Does hemodynamic adaptation take place in the vein grafted into an artery?

Emil Monos, József Csengődy

Research output: Contribution to journalArticle

14 Citations (Scopus)

Abstract

Four to five centimeter long autogenous femoral vein segments were grafted "end-to-end" into the femoral artery of 9 anaesthetized dogs. Three to seven months after surgery the biomechanical properties of the 1.5-2 cm long central part of the grafted vein segment (G) was studied in vitro. Large-deformation mechanical test was applied. Intraluminal pressure was changed in 0-250 mm Hg range at a constant length and the values of external diameter and axial extending force were recorded as the functions of intraluminal pressure. The following parameters were used for characterizing the mechanical properties of the vessel wall: tangential (S θ{symbol} ), radial (S R ) and axial stresses (S Z ), relative deformations, strain-energy density (SED), radius to wall thickness ratio (a/h), incremental elastic modulus (E), distensibility (D) and characteristic impedance (Z 0 ). The data obtained with G veins were compared with those of 10 normal femoral veins (N). It was found that ratios of G/N for S θ{symbol} , S R , S Z , SED, a/h and E values were about 0.2 in the whole intraluminal pressure range studied. There were no significant differences in the values of D and Z 0 between the two groups. Norepinephrine in high dose (5 μg/ml) induced moderate smooth muscle contraction in the G veins only; the geometric response (maximum reduction of internal radius) was 5-7%, which occurred in the 0-10 mm Hg intraluminal pressure range. There was no contraction at all above 80 mm Hg intraluminal pressure level. The smooth muscle of N veins did not react to norepinephrine during large deformation test. The present results show that the "arterialization" tendency of S and E values in the G veins is compensated by the increase in wall thickness, as far as distensibility is concerned. Both N and G veins with relaxed smooth muscle behaved like rigid tubes compared to arteries in the arterial pressure range in vitro, that means that no hemodynamic adaptation took place. The slight smooth muscle activity found is not sufficient enough to modify biomechanical properties of the G veins at arterial pressure load significantly. We assume that the reduction of S and E reflects a tissue mechanism, which controls the long term hemodynamic adaptation of the vessel wall.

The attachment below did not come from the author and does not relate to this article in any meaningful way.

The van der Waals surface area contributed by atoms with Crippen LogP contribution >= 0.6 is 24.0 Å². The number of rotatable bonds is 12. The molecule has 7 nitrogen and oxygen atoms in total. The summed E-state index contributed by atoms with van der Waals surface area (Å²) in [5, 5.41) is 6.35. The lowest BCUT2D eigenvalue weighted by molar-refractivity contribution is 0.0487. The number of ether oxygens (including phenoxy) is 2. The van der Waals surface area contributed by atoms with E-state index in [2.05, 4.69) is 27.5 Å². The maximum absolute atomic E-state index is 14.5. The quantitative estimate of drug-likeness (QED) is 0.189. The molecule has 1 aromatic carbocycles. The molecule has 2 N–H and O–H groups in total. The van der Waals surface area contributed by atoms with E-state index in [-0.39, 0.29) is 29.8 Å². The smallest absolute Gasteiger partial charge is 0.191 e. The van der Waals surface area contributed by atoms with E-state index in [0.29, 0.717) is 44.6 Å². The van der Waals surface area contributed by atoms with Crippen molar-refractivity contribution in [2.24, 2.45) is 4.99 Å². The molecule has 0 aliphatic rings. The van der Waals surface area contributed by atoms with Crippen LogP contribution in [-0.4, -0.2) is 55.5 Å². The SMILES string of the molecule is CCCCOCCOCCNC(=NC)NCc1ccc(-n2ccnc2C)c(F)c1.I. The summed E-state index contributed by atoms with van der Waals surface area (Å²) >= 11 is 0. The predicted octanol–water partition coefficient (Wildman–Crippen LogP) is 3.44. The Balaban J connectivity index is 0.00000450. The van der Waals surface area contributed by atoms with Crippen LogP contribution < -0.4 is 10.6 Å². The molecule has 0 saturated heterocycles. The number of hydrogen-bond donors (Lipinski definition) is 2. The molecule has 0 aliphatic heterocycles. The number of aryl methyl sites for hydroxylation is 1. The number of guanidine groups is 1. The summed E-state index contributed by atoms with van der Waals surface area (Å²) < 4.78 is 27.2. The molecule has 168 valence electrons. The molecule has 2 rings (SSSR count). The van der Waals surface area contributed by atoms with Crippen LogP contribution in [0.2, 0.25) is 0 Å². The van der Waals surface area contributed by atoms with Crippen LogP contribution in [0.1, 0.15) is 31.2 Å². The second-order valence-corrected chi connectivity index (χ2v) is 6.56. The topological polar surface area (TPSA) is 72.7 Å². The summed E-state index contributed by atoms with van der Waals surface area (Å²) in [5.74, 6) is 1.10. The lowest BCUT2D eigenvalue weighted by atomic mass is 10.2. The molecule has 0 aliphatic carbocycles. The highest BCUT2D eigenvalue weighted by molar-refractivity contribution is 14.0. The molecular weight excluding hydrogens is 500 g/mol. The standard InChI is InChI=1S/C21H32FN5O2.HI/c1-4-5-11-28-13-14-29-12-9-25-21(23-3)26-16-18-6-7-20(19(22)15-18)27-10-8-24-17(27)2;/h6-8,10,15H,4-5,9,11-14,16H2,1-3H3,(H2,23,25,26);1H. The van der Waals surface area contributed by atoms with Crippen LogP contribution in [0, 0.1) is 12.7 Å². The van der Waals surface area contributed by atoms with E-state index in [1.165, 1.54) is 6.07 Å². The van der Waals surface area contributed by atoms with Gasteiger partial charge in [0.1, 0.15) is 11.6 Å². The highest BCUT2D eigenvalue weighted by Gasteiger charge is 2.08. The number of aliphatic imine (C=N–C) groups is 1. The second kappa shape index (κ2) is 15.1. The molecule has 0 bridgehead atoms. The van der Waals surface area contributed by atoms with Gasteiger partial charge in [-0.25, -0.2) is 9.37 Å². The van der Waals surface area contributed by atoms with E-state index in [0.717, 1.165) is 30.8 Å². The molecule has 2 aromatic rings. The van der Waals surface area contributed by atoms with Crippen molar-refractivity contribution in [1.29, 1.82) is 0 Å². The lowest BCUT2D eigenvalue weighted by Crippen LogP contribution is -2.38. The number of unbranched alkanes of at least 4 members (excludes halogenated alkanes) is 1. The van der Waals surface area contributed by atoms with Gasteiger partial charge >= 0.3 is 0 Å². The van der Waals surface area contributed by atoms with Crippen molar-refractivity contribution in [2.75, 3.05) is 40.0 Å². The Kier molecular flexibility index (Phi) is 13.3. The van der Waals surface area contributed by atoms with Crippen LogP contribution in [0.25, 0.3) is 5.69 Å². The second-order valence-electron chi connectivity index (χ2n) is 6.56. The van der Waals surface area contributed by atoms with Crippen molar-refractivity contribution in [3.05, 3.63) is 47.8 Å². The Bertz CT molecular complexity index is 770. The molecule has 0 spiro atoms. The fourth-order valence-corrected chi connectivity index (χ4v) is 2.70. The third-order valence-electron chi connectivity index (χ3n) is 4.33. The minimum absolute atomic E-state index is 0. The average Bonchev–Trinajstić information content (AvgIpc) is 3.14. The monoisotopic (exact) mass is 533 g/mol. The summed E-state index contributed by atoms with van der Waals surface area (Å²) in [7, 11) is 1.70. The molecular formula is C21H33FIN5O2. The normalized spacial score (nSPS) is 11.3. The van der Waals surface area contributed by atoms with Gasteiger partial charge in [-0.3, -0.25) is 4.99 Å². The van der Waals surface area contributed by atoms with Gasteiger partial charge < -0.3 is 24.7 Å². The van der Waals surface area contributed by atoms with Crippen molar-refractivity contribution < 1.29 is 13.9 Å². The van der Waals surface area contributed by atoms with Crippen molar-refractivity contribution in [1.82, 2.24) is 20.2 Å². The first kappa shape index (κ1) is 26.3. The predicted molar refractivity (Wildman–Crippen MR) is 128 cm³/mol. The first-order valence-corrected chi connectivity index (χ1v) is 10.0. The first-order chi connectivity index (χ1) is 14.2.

Original languageEnglish
Pages (from-to)177-182
Number of pages6
JournalPflügers Archiv European Journal of Physiology
Volume384
Issue number2
DOIs
Publication statusPublished - Mar 1980

Keywords

  • Biomechanics of veins
  • Distensibility of venous grafts
  • Elasticity of veins
  • Vascular impedance
  • Venous grafts

ASJC Scopus subject areas

  • Physiology
  • Clinical Biochemistry
  • Physiology (medical)

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